(2) Last year EAA GREATLY reduced the area available for tent camping. The majority of Scholler is now "24-hour generator" and tents are not allowed. If you are getting there early, you should be able to find a spot, but do make sure you are in an area where tents are allowed so you don't have to move. (I camp in a tent too - Oshkosh is the only place I camp, and I can't justify buying an RV just to use one week a year. I'm really unhappy that EAA has seen fit to really make it obvious that tent campers are going to be squeezed out. And yes, I did make my feelings known directly to EAA leadership - got a nice reply, but no hard evidence that any positive changes are in the works.)

    (3) The busses do indeed run all over the campground - but depending on where you are, you might wait for a dozen of them to go by before one has an empty seat and stops. They all run in one direction around the same route, so they fill up on the way out from the show line, and are full way before they get to the outer parts of Scholler.

    Am I negative about camping in Scholler? Yeah, kind of. (And no, last year wasn't my first time. I've been there every year since '78.) In the '80s, it was crowded, showers had no hot water, and not pleasant. Then EAA started making improvements, expanded to ease the crowding, put in more showers and at least sort of warm water, and seemed to at least sort of care about making camping in Scholler bearable. About ten years ago, the emphasis switched to catering to large motor homes, putting in roomy spaces with electric/sewer hookups, and continually expanding the 24-hour generator area. I'm sure the folks with budgets/priorities that support those motorhomes and paying for a camping spot beginning the first of June have a different view than I do.

    But, it's really the only option. Motels are booked for about a 50 mile radius at insane rates, traffic in and out of the car parking is terrible, and the parking lots are as far or farther from the show than the campground. And realistically, none of it is going to get better any time soon - it's pretty much a land-locked location for an event that has grown far beyond the wildest dreams anyone had when EAA moved to Oshkosh, and now they've got so much invested there that it's highly unlikely that they will ever move.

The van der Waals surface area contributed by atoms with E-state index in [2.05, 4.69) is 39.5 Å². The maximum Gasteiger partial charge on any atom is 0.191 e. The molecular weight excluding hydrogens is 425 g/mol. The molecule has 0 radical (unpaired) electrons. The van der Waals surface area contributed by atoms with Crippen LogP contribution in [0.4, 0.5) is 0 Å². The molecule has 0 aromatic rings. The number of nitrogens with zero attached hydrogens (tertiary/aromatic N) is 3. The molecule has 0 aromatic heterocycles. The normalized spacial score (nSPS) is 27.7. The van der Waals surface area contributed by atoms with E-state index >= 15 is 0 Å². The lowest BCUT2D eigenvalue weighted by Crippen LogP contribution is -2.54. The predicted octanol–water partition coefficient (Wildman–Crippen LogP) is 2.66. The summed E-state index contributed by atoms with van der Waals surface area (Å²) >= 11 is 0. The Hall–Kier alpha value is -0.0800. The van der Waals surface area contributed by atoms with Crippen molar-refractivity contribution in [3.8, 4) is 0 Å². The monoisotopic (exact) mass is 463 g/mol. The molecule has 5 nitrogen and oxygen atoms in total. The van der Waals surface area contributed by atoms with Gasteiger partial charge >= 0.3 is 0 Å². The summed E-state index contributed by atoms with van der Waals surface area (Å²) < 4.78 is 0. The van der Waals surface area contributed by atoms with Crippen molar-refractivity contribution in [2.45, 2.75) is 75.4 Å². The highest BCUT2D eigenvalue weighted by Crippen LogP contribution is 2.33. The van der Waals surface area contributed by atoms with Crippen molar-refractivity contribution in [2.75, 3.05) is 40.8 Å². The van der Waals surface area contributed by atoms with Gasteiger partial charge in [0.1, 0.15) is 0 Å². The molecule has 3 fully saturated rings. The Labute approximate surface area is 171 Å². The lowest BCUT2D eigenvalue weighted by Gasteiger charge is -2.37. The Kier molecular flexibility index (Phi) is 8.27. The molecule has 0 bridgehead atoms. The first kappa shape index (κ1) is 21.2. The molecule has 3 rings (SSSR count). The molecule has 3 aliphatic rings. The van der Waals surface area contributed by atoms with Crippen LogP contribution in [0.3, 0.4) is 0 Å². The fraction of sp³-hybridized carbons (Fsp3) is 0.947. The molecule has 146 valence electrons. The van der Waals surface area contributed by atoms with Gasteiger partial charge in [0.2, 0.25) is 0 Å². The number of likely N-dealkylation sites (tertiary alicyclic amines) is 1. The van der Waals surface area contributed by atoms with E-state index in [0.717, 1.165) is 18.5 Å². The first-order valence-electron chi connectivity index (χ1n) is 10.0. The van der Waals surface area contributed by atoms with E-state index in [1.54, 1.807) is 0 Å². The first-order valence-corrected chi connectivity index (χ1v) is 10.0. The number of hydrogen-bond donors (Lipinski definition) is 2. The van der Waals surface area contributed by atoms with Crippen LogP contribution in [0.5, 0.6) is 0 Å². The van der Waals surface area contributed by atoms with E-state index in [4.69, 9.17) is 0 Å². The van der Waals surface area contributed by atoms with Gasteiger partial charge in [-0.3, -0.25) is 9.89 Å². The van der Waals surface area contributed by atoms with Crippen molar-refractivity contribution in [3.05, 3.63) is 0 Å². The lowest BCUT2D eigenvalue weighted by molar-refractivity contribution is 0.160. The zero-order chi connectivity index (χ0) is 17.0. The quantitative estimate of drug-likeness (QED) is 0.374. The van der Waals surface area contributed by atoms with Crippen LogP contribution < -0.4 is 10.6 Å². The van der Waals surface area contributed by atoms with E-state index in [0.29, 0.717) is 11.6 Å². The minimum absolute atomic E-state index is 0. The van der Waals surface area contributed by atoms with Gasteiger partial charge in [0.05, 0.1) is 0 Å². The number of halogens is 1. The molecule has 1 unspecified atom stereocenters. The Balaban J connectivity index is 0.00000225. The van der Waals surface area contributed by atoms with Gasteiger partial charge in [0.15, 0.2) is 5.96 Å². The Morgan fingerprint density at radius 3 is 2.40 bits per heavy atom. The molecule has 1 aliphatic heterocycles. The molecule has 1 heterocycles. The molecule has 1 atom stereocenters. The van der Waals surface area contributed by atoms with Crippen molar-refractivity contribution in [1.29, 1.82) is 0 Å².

6. #16
    FlyingRon's Avatar
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    As long as you're not trying to bug out as soon as the airshow is over, I've never found the traffic that bad coming off the field.

  7. #17
    mazdaP5's Avatar
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    I've been doing exactly what you are talking about for the last 14 years. I drive in, camp in the tent, and eat all of my meals in town or on the field. Definitely rope off your camp sight, because people will try to sneak into the smallest of gaps. Bring a couple of pairs of shoes in case one gets wet, or as in my case last year, 3 pair get wet. A light backpack for carrying supplies all day, I try to be prepared and keep from walking back to camp more than once a day. Carry a light raincoat or emergency poncho, it will rain. The only trouble I really have is if the rain gets too bad, the lanes in the campground can get pretty muddy, make it tough to leave and go to town.
    Have a blast, I will.

  8. #18

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    Quote Originally Posted by asport22 View Post
    Three things -
    (2) Last year EAA GREATLY reduced the area available for tent camping. The majority of Scholler is now "24-hour generator" and tents are not allowed. If you are getting there early, you should be able to find a spot, but do make sure you are in an area where tents are allowed so you don't have to move. (I camp in a tent too - Oshkosh is the only place I camp, and I can't justify buying an RV just to use one week a year. I'm really unhappy that EAA has seen fit to really make it obvious that tent campers are going to be squeezed out. And yes, I did make my feelings known directly to EAA leadership - got a nice reply, but no hard evidence that any positive changes are in the works.)
    To say the majority of Camp Scholler is 24 hr generator is being disingenuous at best. The 24 hour generator takes up at best 1/4 of Scholler, stretching from the corner of Elm Ave and Stits Rd to the south and west. So they have made it larger, but they also consolidated it all in one area instead of having scattered spots. They also have a very small no generator area too, but no idea how well they enforce that.

  9. #19

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    Quote Originally Posted by krw920 View Post
    They also have a very small no generator area too, but no idea how well they enforce that.
    In 2017, the no generator zone on the row behind (north) of the Camp Scholler checkin building wasn't a problem. In 2018, I couldn't find a no generator zone, so I had to deal with 'em. And, too many of them keep on running 'til 11PM or later.

  10. #20
    mazdaP5's Avatar
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    Quote Originally Posted by mc20 View Post
    In 2017, the no generator zone on the row behind (north) of the Camp Scholler checkin building wasn't a problem. In 2018, I couldn't find a no generator zone, so I had to deal with 'em. And, too many of them keep on running 'til 11PM or later.
    I bring earplugs for the tent camping.